2. The arrangement claimed in claim 1, in which the punching mechanism includes a pair of pressure bars for each digit order adapted to be selectively positioned by the selector slide for that digit order for key punching said check, the positioning of said pressure bars'depending on whether said digit order corresponds to a significant or nonsignificant digit. 7

3. The arrangement claimed in claim 2, in which a single plate is provided for operating said pressure bars.

4. The arrangement claimed in claim 3, in which said plate is provided with a series of spaced apart recesses and one of said pressure bars is adapted to be engaged in any one of said recesses if the respective digit order corresponds to a significant digit.

5. In a check writing machine having a plurality of 3 numeral keys arranged in columns corresponding to respective digit orders adapted to be either significant or nonsignific ant depending on which keys are operated for printing a check with a particular value, the improvement comprising a series of key punches for each column of keys with each key punch in a series corresponding to one of the digits zero to nine, a selector slide for each column of keys connected to be either operated into a position corresponding to any operated key in the corresponding column of keys or operated into another position if only a key in a column corresponding to a higher digit order is operated, one pressure bar for each selector slide positioned for engagement with a key punch corresponding to zero in the series of key punches, another pressure bar 'for each selector slide for engaging any key punch in the series if said selector slide is operated into a position corresponding to an operated numeral key, and last means for simultaneously operating the one pressure bar associated with one selector slide into engagement with the zerokey punch if the respective selector siide is unoperated and for operating the other pressure bar associated with another selector slide it said other selector slide is operated into engagement with a respective key punch whereby a checkis key punched with markings corresponding to both siginficant digits and nonsignificant digits.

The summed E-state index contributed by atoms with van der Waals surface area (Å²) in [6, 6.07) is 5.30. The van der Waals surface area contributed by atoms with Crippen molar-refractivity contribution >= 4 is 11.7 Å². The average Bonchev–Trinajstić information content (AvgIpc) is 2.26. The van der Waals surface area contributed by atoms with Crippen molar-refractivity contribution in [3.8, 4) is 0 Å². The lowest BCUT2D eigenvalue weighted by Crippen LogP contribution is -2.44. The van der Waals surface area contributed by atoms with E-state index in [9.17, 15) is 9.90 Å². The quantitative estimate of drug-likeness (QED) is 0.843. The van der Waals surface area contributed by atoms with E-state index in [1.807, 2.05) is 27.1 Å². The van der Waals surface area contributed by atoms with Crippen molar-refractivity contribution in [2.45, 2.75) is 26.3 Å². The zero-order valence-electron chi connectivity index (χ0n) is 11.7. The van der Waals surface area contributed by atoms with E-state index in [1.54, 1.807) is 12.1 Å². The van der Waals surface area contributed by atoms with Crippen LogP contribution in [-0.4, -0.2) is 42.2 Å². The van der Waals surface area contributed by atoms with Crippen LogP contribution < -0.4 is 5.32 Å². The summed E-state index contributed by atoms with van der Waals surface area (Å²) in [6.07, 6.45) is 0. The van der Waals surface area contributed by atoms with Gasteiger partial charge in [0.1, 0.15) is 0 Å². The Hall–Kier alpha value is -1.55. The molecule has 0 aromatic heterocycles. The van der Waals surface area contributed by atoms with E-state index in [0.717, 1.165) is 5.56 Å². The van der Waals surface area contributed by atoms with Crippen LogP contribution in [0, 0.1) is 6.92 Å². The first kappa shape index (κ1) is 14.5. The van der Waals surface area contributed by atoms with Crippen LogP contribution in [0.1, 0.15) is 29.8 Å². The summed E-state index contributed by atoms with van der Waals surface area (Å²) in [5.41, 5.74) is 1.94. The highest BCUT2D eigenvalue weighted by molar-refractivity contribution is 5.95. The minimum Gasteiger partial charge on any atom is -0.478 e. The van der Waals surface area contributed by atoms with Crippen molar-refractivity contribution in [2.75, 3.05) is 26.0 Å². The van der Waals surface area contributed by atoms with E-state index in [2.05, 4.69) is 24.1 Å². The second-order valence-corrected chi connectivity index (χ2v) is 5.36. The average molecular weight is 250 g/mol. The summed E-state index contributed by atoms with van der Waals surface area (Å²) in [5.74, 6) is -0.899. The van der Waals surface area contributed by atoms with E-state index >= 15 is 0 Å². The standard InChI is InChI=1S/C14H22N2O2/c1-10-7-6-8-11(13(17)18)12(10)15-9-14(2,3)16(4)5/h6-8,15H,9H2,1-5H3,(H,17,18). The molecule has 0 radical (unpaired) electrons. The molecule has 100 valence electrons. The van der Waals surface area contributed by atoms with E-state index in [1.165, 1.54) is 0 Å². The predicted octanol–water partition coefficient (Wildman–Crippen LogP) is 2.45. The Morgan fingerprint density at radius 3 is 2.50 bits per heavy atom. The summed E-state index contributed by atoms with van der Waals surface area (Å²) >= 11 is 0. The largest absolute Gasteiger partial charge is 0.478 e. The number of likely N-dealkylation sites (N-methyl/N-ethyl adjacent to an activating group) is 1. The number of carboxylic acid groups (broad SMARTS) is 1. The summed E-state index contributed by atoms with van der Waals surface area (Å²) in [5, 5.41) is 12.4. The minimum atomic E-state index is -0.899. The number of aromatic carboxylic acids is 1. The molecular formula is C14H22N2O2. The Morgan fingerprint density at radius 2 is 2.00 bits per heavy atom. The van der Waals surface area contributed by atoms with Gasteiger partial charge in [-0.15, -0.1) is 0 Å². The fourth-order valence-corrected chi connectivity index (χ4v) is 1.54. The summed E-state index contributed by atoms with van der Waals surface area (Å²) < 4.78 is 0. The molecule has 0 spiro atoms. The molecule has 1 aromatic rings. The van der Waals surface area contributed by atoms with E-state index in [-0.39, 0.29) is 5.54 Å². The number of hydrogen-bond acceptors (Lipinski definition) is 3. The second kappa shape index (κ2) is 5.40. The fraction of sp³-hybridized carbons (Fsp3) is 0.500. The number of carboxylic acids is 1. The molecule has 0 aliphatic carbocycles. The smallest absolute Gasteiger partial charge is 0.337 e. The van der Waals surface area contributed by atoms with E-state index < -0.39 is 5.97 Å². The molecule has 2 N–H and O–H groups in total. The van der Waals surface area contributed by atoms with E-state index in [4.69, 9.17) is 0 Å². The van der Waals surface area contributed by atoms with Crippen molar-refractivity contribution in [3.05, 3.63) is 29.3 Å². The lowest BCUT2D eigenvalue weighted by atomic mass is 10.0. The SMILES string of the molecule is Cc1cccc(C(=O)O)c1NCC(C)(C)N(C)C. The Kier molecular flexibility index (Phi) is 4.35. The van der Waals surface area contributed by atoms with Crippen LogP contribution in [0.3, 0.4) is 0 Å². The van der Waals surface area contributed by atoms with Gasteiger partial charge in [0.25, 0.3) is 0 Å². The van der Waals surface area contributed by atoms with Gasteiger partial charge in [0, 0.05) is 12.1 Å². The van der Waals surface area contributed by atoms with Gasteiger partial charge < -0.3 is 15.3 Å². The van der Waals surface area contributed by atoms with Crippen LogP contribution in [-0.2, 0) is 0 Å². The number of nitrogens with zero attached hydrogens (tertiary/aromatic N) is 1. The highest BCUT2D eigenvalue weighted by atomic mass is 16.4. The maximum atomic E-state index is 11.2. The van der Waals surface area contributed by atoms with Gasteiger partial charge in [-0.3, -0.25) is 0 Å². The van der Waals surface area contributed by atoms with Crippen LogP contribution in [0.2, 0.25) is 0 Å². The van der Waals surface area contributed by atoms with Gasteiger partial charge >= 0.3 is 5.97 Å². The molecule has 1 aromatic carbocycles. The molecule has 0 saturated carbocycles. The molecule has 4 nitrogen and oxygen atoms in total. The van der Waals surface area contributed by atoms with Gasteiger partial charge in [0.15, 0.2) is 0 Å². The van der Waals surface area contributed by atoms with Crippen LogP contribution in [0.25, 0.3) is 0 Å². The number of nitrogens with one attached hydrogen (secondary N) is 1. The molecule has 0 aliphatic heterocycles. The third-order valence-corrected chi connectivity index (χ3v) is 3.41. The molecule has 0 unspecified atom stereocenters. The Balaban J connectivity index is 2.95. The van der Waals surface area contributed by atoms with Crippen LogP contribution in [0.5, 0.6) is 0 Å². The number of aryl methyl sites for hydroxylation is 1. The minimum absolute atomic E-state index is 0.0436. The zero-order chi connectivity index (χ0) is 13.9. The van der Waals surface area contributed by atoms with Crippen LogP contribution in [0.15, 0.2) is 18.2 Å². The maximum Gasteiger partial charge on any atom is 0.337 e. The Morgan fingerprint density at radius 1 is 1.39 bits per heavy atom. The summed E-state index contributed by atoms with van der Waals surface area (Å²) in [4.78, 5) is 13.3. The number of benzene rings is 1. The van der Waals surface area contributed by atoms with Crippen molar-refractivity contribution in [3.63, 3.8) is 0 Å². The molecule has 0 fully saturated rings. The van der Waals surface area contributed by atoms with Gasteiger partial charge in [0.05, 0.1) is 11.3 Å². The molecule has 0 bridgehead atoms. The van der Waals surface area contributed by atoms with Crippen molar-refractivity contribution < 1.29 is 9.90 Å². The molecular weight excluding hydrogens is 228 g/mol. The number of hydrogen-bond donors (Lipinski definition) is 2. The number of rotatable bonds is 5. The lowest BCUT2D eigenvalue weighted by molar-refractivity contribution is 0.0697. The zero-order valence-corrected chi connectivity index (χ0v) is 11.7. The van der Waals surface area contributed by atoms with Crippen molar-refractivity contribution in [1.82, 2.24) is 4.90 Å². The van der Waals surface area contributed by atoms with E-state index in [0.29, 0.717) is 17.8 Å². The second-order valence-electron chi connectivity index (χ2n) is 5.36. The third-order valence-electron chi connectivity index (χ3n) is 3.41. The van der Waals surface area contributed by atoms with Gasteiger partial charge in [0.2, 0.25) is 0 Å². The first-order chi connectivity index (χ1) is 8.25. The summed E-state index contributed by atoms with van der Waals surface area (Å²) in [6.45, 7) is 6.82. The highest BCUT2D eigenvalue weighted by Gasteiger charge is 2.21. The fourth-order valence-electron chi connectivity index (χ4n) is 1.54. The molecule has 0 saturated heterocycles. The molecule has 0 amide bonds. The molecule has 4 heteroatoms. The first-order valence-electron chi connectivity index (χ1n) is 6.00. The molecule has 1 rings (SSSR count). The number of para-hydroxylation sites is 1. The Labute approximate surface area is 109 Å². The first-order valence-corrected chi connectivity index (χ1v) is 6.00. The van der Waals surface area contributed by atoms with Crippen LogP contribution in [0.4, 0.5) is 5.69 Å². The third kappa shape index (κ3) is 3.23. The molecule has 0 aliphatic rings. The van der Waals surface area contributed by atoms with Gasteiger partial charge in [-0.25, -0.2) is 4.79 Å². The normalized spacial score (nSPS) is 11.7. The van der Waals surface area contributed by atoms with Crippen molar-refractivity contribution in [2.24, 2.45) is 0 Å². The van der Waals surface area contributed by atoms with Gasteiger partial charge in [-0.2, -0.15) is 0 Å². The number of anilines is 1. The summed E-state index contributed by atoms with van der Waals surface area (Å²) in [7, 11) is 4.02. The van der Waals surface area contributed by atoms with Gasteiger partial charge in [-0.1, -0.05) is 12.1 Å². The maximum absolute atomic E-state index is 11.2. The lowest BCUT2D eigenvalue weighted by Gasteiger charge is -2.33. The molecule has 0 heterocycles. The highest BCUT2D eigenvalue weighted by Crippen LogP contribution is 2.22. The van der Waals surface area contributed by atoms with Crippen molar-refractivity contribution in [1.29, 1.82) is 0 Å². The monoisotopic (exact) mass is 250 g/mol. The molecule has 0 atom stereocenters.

6. In the arrangement claimed in claim 5, means for carrying both said pressure bars on a selector slide, and means for biasing both said pressure bars into a predetermined position.

7. The arrangement claimed in claim 5, in which said last means comprises a pressure plate having a face traversing all of said key punches and having a plurality of recesses therein for receiving each of said one pressure bars in the event the respective selector slide is operated.